I recently tried one of those red-hot peri-peri chicken joints: Fogo’s Peri Peri in Skokie. “Easy as 1, 2, 3,” says the menu. Really? Ordering one spicy chicken dinner is more complicated than finding decent health insurance. The friendly counter guy explained the five flavors, the six chicken preps, and the six sauce options. I popped two Advil and settled on a half chicken with medium sauce and garlic dip, but the thrill was gone. Same at Blaze Pizza in Streeterville. I walked the cafeteria-style bar to “build my own” from 40 different ingredients: meats, veggies, sauces, cheeses, and spices. I left stressed but had only myself to blame.

DIY fever has a chokehold on fast food, from falafel at Naf Naf Grill to rice bowls at Dak to gyros at the Simple Greek to burritos at the DIY granddaddy of them all, Chipotle. I am not a fan—even for the fast-casual sector.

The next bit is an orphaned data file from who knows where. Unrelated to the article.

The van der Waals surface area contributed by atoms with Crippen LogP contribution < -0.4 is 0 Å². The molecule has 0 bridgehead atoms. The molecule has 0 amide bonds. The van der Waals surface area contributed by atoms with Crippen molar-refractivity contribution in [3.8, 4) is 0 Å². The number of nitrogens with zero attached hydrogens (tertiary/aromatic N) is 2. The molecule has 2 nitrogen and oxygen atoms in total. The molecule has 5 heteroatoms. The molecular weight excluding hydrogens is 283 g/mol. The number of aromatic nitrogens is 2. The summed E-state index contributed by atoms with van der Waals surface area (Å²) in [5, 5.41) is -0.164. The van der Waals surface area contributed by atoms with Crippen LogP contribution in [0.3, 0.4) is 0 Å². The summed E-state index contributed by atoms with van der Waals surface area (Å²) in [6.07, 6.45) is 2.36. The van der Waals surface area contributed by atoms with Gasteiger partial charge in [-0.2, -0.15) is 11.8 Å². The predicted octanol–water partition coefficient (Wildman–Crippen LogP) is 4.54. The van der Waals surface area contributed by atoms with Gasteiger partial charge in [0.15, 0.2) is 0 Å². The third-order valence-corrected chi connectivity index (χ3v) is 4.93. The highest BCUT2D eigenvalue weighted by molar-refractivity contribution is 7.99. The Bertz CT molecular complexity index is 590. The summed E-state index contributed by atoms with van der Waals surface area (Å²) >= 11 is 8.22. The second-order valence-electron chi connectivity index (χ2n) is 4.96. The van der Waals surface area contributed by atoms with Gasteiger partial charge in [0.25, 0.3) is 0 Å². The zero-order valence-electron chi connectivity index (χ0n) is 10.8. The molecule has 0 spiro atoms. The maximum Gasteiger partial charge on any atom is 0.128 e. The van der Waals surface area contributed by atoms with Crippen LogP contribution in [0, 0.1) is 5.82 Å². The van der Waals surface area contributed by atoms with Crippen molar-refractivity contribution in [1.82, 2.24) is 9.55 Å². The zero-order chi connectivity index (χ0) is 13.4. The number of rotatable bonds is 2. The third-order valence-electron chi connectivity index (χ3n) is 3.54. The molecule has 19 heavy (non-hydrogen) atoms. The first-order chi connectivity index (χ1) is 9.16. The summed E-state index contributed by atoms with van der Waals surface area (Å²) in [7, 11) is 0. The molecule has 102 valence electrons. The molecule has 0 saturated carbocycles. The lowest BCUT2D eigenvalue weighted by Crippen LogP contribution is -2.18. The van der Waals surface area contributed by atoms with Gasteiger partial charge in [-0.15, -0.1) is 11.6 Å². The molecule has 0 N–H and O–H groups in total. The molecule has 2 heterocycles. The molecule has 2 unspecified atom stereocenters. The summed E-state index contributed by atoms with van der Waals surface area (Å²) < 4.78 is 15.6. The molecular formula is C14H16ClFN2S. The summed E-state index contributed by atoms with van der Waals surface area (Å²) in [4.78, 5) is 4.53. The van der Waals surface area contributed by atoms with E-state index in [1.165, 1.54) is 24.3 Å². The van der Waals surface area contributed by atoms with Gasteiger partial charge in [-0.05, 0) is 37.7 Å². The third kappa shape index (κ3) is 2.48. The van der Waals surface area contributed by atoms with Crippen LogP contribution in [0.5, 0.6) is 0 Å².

Worse yet, the self-customization craze has caught on at full-service restaurants and bars. Five-month-old all-American AMK Kitchen in Bucktown recently launched a Toddy Time DIY menu. You choose between five fancy tea flavors, a spirit (your server will guide you, thank God), and six silly sweeteners to design your crapshoot of a toddy. No thank you. And budget-busting steakhouses have succumbed to ever more expansive choices with pride: Do you want your dry-aged prime steak finished with Cajun spice or truffle salt (Chicago Cut Steakhouse), topped with maple-glazed bacon or blue cheese (Benny’s Chop House), dipped in béarnaise sauce or anchovy butter (Swift & Sons)?

I go out to dinner to decompress, not ramp up. These days, I prefer to head home, shake up a classic Cosmo, broil a strip steak to a crusty char (no matter what the World Health Organization says), and eat in my pajamas.

I call on Chicago restaurateurs, chefs, and mixologists to stop this pernicious plague from spreading. I want you—the experts—to tell me what goes best with what. Come on, talented people: Please get back to work. (For much more encouraging developments, see “Logan Square’s Arbor Is All About Pleasing You” and “Two Restaurants to Renew Your Faith in Chefs.”)